Although there are clear interactions between circadian rhythms and drug addiction, mechanisms for such interactions remain unknown. Here we establish a role for the Clock gene in regulating the brain's reward circuit. Mice lacking a functional Clock gene display an increase in cocaine reward and in the excitability of dopamine neurons in the midbrain ventral tegmental area, a key brain reward region. These phenotypes are associated with increased expression and phosphorylation of tyrosine hydroxylase (the rate-limiting enzyme in dopamine synthesis), as well as changes in several genes known to regulate dopamine activity in the ventral tegmental area. These findings demonstrate the involvement of a circadian-associated gene, Clock, in regulating dopamine function and cocaine reward.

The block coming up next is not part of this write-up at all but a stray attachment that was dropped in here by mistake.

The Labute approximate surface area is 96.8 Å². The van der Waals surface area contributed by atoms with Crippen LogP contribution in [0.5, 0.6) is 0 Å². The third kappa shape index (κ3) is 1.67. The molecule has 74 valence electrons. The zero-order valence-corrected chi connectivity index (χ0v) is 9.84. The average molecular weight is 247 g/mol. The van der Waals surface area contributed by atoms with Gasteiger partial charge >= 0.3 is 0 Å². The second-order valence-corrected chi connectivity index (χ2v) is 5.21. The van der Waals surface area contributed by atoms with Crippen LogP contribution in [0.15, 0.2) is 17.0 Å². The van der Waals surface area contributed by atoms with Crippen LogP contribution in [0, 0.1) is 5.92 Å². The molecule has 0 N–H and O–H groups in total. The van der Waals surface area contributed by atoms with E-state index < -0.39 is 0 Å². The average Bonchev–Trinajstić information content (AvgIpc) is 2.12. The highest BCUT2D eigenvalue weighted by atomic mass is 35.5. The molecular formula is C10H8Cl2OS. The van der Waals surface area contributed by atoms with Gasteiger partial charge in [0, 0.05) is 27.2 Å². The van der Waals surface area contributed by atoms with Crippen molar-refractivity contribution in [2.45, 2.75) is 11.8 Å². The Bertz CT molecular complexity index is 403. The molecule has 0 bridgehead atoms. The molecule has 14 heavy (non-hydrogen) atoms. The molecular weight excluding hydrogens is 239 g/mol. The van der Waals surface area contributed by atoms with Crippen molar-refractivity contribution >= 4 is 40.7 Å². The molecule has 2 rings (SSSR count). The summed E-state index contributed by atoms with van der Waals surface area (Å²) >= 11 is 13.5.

Pubmed ID: 15967985 RIS Download
Mesh terms: Animals | Blotting, Western | Brain | CLOCK Proteins | Circadian Rhythm | Cocaine | Dopamine | Dose-Response Relationship, Drug | Electrophysiology | Homozygote | Immunohistochemistry | Male | Mice | Mice, Transgenic | Models, Neurological | Mutation | Neurons | Oligonucleotide Array Sequence Analysis | Phenotype | Phosphorylation | Point Mutation | Reward | Substance-Related Disorders | Time Factors | Trans-Activators | Tyrosine 3-Monooxygenase | Ventral Tegmental Area
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